I'm writing this on a ferry from Holyhead to Dublin, and a charming elderly couple next to me are doing something that is very unusual – sitting and talking to each other. They are not watching the many television screens dotted about the deck, offering hour after hour of mind-numbing detail from the Oscar Pistorius trial. They are not playing computer games, texting or listening to music. They have decided not to go and watch The Lego Movie in the cinema room.
My sociable neighbours are a dying breed. Last night, I spent five hours with my aunt and uncle in Llandudno. We talked, ate supper. The radio wasn't on. No one phoned. Time spent like this is increasingly rare. Technology has taken over our lives to an ominous degree.
A new report from the telecom regulator Ofcom says that (for the first time) the amount of time each day we spend using modern media exceeds the amount of time we sleep. On average, we spend eight hours and 21 minutes asleep, and 20 minutes longer than that watching television, listening to the radio, texting, browsing the internet, using computers to work, play games or socialise, and on the phone.
Along with face-to-face conversation, sleep seems to be the loser in modern life. People email, text and tweet now instead of verbally communicating. Some even do three things at once – watching media, commenting on it simultaneously on Twitter, and messaging. Ugh!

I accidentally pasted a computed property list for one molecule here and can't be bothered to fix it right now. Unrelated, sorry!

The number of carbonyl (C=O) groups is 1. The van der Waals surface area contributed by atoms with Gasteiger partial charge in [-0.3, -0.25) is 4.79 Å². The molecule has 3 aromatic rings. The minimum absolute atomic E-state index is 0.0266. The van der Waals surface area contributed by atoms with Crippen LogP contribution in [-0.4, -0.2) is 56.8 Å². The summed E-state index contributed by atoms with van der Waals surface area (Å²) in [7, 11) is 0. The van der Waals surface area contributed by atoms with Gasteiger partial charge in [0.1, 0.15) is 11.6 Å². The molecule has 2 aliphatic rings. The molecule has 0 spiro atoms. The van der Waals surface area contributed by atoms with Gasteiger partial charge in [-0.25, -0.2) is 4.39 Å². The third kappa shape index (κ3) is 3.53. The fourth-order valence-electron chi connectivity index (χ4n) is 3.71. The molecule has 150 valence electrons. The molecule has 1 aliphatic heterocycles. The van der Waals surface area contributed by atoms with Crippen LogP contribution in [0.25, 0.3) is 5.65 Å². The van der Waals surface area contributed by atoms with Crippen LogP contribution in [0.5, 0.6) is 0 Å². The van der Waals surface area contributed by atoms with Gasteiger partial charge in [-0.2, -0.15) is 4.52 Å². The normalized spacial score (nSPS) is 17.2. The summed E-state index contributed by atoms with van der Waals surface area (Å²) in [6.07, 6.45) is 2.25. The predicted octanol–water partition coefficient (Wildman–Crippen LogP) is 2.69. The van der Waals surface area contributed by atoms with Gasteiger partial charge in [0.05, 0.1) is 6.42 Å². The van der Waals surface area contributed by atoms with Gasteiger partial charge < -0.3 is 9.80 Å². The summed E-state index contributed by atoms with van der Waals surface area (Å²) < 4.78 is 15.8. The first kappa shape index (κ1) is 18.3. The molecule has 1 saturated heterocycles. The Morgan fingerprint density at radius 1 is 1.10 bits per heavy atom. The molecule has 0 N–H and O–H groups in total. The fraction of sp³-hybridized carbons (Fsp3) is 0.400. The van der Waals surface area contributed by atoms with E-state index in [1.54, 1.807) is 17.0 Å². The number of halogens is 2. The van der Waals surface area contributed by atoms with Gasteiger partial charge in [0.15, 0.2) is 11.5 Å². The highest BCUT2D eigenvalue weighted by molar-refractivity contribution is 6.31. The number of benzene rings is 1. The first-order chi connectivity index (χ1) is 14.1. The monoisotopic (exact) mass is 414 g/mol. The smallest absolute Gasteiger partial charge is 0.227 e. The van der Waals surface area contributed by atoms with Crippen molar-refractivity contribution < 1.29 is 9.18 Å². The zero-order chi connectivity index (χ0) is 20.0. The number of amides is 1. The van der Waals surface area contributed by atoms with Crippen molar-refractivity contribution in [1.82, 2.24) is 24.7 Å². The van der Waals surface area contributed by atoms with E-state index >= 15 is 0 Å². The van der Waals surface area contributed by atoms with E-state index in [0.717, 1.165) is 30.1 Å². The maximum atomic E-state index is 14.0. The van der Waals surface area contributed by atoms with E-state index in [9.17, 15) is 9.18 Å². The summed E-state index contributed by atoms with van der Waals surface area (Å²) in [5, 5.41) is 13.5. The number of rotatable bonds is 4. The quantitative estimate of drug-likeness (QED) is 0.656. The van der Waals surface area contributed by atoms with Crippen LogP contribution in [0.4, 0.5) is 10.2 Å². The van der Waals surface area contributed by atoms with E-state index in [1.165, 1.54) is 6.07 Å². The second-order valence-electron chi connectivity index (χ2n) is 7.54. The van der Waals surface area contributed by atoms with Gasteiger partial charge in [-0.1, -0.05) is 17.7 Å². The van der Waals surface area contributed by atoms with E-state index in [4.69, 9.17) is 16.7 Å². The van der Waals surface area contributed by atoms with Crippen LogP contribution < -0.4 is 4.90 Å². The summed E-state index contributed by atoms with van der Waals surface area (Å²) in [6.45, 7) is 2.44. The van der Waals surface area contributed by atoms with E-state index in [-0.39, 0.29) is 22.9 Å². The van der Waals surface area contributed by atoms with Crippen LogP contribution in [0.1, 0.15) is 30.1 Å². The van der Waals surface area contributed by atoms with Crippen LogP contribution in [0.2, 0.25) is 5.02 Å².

Ofcom reckons that six-year-olds know as much about technology as middle-aged adults, and that 14 and 15-year-olds spend 14 hours a day socially networking and texting.
At this rate, in a couple of hundred years' time, children will be born with atrophied voice boxes, fingers that have mutated into tech-friendly stumps. They will need lessons in how to talk. Writing will be a lost art.
Even now, after a couple of days at home writing on the computer and emailing, I have to make a conscious effort to telephone people or go shopping in order to have a spot of restorative human verbal interaction.
Sleep has become more elusive than finding a partner. Where are all these "average" people who get eight hours-plus? I've managed eight hours only once in the past year, and then only because I'd been up all night partying the night before.
Like most people, I normally exist on six hours – that paltry amount chiselled away by late-night tweeting or shopping when I return home after dinner or a movie. The problem with the internet is that it's always open for business, and with television on demand, so is home entertainment.
We can do anything we want at any time of the day or night, and yet the majority of couples say they're "too tired" for sex. The truth is, they prefer modern media to sex. It doesn't argue back or moan about your midriff bulge.
Is there a way to trade off technology downtime in return for sleep? Or will scientists devise a pill enabling us to manage on even less sleep, so we can spend even more time online? If so, God knows how we'll be persuaded to procreate. - The Independent